Deadly Quake Jolts California

Resuce workers rush to remove bricks from crushed cars under the remains of a collapsed two-story building in Paso Robles, Calif., following an earthquake Monday, Dec. 22, 2003. AP

An earthquake rocked California's central coast Monday and shook the state from Los Angeles to San Francisco, collapsing old downtown buildings in this small town and killing at least three people.

The 11:16 a.m. quake — its magnitude measured at 6.5 — hurled the roof of Paso Robles' 1892 clock tower building into a street, crushing a row of parked cars in this San Luis Obispo County town about 20 miles east of the epicenter.

Firefighters dug through the debris in front of a row of stores in Paso Robles, which appeared to be hardest hit by the jolt and is situated in a region dotted with wineries and horse ranches.

It was the largest earthquake to hit the state since 1999, reports CBS Elizabeth Sanchez. Scientists say Californians should expect more tremors in the immediate future.

"What we'll see over the next weeks and months is diminishing frequency and size of aftershocks," said Ross Stein, with the U.S. Geological Survey.

Nick Sherwin, 61, who operated Pan Jewelers in the collapsed building, said he had ordered five employees and eight customers out but "the big jolt hit" when he was about 10 feet from the door.

"My roof basically jumped onto the street and landed on cars with people in them," Sherwin said as he watched firefighters recover the bodies. The cars "are crushed like little toys, nothing left."

Three people were confirmed dead by early afternoon, said Ron Alsop, emergency services coordinator in the largely rural county of about 250,000 people.

The main shock was centered about 11 miles north of the coastal town of Cambria and was immediately followed by at least five aftershocks of magnitude larger than 3.3. The biggest was estimated at 4.7, according to the U.S. Geological Survey.

The quake rocked the federal courthouse in San Francisco, 165 miles to the northwest of the epicenter, and sent the building's upper floors swaying for about 30 seconds. It was felt as a sustained rolling motion in downtown Los Angeles, 185 miles southeast. It was also felt in much of the Central Valley.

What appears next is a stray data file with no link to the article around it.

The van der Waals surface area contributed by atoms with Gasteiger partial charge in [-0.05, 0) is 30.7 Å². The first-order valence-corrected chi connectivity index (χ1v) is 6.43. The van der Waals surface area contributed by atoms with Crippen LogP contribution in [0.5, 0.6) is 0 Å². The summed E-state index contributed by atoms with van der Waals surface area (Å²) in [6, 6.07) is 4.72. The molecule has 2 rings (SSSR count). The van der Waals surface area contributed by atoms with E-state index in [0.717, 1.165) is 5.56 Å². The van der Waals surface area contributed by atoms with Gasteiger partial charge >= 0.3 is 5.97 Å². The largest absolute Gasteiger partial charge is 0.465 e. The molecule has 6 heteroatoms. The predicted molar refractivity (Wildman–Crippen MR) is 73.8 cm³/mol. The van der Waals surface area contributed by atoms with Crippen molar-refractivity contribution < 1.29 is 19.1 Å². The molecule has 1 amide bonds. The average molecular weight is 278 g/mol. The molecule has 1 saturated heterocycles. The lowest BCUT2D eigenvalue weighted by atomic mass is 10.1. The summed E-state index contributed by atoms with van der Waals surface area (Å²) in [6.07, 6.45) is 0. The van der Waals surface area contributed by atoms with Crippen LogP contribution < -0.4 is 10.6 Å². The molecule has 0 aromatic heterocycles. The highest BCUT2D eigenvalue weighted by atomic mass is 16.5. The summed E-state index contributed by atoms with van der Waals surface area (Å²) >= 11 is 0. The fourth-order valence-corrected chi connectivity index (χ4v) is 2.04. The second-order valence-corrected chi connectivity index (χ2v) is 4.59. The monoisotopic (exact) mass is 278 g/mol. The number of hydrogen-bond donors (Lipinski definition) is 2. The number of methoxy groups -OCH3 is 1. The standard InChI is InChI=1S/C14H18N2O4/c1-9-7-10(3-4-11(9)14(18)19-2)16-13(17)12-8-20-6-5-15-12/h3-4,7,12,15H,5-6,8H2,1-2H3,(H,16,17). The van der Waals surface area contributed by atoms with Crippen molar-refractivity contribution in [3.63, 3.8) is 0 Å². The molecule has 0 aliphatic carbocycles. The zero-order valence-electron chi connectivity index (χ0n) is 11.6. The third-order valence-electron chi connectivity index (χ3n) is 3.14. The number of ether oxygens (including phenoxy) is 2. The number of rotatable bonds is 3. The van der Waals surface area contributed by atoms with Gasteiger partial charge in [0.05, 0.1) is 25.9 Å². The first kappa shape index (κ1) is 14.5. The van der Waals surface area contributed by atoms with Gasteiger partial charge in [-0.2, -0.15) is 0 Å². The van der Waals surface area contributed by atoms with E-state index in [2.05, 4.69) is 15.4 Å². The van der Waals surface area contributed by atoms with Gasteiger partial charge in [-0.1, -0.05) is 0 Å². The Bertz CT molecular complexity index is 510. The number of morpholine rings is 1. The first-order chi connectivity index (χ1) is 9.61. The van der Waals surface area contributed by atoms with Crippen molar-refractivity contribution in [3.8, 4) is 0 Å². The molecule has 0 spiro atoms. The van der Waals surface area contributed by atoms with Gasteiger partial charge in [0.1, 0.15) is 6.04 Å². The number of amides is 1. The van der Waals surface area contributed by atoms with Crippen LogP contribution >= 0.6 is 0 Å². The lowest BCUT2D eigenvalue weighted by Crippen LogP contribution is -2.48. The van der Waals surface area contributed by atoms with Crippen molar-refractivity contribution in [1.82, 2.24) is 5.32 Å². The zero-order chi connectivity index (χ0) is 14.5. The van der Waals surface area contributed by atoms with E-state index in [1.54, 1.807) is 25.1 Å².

"It was pretty sharp," said Sharyn Conn, receptionist at the oceanside Cypress Cove Inn in Cambria. "It really went on and on. I just got everyone under the door frames and rode it out."

Several people were reported hurt by falling barrels at a winery, San Luis Obispo County authorities said.

Other than Paso Robles, damage appeared minor elsewhere in the region.

About 10,000 homes and businesses were without power in the San Luis Obispo area, said John Nelson, spokesman for Pacific Gas and Electric.

Phone service became spotty as the system quickly overloaded.

Cambria is a town of 6,200 on the northern coast of San Luis Obispo County, where some 250,000 people live. The area's major landmark is Hearst Castle at San Simeon, the estate of the late publisher William Randolph Hearst.

Hearst Castle reported no injuries and no immediate signs of any serious damage, but was evacuated as a precaution, said Roy Stearns, spokesman for the state Department of Parks and Recreation. The castle is particularly popular this time of year because it is decorated with the Hearst Christmas ornaments.

The only known damage was a blown transformer in the campground below the hill, Stearns said. But a crew was being organized to go through each of the castle's 150 rooms to look more carefully.

The quake was felt in the control room of the Diablo Canyon nuclear power plant operated by PG&E. Nelson said that there appeared to be no damage to the plant and that it was functioning normally, but officials would conduct a "walk-through" to be sure.
  • Joel Roberts

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